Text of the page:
The Passion of Christ is one of the most depicted narratives in the history of art. It was, and is, such an important part of the Catholic faith, it is no wonder that artists painted it repeatedly. One such painting, Jesus in Front of Pontius Pilate, has recently been restored in the painting labs of the Vatican Museums thanks to Gary Tigges of the Texas Chapter!
In this particular painting, Jesus is portrayed standing before Pilate, awaiting to be sentenced to death due to accusations of blasphemy. While Jesus is recognizable by his halo, Pilate can be seen in the shadows on the left. His uncomfortable position was likely intentional as according to scriptures he did not want to be part of Jesus’s wrongful death. Pilate sits in anxiety, but Jesus stands tall and calm, accepting the fate that his Father had bestowed upon him. The unknown Nordic Master who completed this work in the mid-16th century, took both inspiration from his homeland, as well as from the Italian Renaissance.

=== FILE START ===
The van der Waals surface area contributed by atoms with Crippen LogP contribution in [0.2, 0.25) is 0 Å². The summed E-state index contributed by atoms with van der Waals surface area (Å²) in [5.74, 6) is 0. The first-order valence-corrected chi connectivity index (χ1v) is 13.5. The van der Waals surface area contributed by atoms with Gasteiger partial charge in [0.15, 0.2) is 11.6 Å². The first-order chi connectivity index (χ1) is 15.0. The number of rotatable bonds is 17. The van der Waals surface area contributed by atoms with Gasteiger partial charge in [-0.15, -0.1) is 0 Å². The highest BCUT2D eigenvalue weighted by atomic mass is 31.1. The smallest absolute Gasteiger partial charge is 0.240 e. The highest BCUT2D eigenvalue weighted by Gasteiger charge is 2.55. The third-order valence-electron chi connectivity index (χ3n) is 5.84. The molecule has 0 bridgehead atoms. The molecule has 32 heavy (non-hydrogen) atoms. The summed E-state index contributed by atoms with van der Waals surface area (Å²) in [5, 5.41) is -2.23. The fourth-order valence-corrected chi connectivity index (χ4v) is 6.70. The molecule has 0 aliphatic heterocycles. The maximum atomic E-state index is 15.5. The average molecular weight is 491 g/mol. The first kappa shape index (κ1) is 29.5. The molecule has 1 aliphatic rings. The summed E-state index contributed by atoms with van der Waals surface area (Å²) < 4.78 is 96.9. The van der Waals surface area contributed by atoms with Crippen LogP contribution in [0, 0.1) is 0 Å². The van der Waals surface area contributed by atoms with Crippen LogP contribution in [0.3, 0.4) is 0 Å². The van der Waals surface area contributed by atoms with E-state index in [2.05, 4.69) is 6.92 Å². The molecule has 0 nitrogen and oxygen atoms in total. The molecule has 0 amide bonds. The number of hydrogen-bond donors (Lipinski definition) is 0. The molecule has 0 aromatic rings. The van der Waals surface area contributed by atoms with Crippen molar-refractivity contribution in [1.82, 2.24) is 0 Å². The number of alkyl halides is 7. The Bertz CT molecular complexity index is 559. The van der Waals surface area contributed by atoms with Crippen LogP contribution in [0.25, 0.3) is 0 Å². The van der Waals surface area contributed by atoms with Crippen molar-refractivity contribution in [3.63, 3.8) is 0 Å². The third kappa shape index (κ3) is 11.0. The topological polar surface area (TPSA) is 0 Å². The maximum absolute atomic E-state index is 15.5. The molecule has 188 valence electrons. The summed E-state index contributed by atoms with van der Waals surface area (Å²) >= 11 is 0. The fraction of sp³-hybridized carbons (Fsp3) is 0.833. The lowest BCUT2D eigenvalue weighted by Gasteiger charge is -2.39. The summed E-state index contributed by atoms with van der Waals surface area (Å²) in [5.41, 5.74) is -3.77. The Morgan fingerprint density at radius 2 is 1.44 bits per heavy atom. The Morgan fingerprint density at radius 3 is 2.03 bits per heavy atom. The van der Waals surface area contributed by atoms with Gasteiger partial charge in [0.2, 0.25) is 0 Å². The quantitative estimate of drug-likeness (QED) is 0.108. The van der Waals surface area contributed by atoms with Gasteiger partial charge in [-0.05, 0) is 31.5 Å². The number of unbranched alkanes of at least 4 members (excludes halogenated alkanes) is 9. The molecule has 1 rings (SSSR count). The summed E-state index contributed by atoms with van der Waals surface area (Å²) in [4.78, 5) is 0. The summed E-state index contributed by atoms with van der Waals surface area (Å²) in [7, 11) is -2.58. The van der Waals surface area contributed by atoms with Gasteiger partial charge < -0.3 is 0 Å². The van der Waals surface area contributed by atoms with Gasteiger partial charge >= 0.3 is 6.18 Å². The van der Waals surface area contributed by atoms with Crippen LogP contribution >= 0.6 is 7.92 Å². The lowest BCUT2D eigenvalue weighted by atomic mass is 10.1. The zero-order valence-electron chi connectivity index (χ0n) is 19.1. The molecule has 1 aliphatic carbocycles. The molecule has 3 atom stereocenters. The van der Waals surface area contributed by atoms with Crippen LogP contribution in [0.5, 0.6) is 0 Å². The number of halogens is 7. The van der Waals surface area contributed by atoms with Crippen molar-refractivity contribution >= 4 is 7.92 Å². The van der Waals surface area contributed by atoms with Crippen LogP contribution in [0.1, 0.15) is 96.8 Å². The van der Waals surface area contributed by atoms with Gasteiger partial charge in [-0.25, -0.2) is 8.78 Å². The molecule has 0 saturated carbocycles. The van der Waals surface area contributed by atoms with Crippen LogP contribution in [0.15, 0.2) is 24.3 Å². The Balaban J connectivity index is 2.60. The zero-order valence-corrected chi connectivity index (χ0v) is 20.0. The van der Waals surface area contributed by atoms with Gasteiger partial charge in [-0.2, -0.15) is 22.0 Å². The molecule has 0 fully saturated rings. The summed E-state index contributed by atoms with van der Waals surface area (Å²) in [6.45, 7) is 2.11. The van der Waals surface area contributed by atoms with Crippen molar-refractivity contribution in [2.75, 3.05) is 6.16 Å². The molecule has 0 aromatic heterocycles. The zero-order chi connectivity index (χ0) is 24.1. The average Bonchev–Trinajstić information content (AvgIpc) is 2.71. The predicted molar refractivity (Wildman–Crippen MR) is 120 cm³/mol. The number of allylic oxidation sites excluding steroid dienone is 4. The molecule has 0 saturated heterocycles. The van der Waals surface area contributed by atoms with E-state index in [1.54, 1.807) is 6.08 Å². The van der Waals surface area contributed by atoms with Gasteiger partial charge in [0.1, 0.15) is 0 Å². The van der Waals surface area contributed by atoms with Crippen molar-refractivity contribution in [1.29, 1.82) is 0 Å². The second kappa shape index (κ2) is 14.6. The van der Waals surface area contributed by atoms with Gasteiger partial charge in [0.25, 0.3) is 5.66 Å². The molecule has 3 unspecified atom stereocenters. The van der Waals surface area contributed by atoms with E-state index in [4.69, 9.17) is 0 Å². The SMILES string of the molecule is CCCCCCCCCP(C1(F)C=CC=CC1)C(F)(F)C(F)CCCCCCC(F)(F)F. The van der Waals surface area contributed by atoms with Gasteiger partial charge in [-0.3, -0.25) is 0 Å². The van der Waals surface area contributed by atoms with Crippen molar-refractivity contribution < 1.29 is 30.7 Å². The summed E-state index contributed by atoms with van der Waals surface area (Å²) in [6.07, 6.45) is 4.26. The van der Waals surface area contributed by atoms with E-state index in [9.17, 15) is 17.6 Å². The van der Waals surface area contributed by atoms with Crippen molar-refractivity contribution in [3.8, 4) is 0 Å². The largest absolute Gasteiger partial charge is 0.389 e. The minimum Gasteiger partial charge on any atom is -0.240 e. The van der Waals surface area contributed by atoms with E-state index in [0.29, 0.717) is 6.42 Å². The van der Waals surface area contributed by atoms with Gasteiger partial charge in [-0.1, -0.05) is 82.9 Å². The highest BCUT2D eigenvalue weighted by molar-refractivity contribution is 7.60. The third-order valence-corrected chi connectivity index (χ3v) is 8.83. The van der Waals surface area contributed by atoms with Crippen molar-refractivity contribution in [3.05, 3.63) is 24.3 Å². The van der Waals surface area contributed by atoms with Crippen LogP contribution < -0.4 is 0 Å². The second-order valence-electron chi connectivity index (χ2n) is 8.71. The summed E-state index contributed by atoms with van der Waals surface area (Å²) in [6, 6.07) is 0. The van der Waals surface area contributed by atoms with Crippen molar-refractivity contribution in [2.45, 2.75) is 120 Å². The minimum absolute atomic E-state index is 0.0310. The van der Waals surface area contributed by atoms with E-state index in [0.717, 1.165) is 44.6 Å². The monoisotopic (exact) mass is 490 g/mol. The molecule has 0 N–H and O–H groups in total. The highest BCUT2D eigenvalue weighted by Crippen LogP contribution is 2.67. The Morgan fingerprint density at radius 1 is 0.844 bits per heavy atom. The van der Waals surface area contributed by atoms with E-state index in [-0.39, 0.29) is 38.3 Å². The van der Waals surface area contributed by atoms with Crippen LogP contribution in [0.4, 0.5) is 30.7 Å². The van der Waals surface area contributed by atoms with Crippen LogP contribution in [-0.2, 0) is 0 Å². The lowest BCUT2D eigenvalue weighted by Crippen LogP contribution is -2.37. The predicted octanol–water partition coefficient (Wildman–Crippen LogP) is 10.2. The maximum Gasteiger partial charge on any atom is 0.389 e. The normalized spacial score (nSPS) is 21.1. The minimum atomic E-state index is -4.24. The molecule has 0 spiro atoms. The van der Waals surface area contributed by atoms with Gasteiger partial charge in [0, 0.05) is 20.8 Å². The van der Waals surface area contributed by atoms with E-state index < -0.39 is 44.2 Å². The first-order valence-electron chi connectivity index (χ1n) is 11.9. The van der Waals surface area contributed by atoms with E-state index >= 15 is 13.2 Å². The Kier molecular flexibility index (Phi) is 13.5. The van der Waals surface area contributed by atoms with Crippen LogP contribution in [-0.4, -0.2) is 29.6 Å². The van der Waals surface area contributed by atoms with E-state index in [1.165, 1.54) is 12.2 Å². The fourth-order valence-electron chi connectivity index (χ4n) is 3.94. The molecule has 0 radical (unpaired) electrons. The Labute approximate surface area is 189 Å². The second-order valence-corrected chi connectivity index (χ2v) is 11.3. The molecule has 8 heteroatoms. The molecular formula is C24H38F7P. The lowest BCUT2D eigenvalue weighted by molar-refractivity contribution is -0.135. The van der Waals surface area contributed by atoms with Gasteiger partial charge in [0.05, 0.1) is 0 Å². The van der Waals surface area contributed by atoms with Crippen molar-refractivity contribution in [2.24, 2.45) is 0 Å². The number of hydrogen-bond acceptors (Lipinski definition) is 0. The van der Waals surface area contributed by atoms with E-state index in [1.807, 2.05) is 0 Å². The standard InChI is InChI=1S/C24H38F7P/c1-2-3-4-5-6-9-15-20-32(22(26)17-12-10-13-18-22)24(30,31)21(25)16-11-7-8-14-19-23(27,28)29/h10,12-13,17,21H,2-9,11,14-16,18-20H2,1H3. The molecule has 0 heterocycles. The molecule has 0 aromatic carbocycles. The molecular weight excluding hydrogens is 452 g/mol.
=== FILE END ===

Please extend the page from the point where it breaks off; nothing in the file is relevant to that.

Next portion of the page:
This painting had been restored multiple times in the past, dating as far back as 1923. These former restorations had layered varnish and glues on the painting thereby diminishing some details. The highest priority for the restorers in this instance was to lighten the paint back to its original color after decades of buildup had darkened the palate. After the restoration of the varnish, the restorers strengthened the canvas and filled the lacunae in the framing. These precautions will make it so the restoration will last longer and remain stable for many years to come!
Jesus in Front of Pontius Pilate before the restoration.
Jesus in Front of Pontius Pilate after the restoration.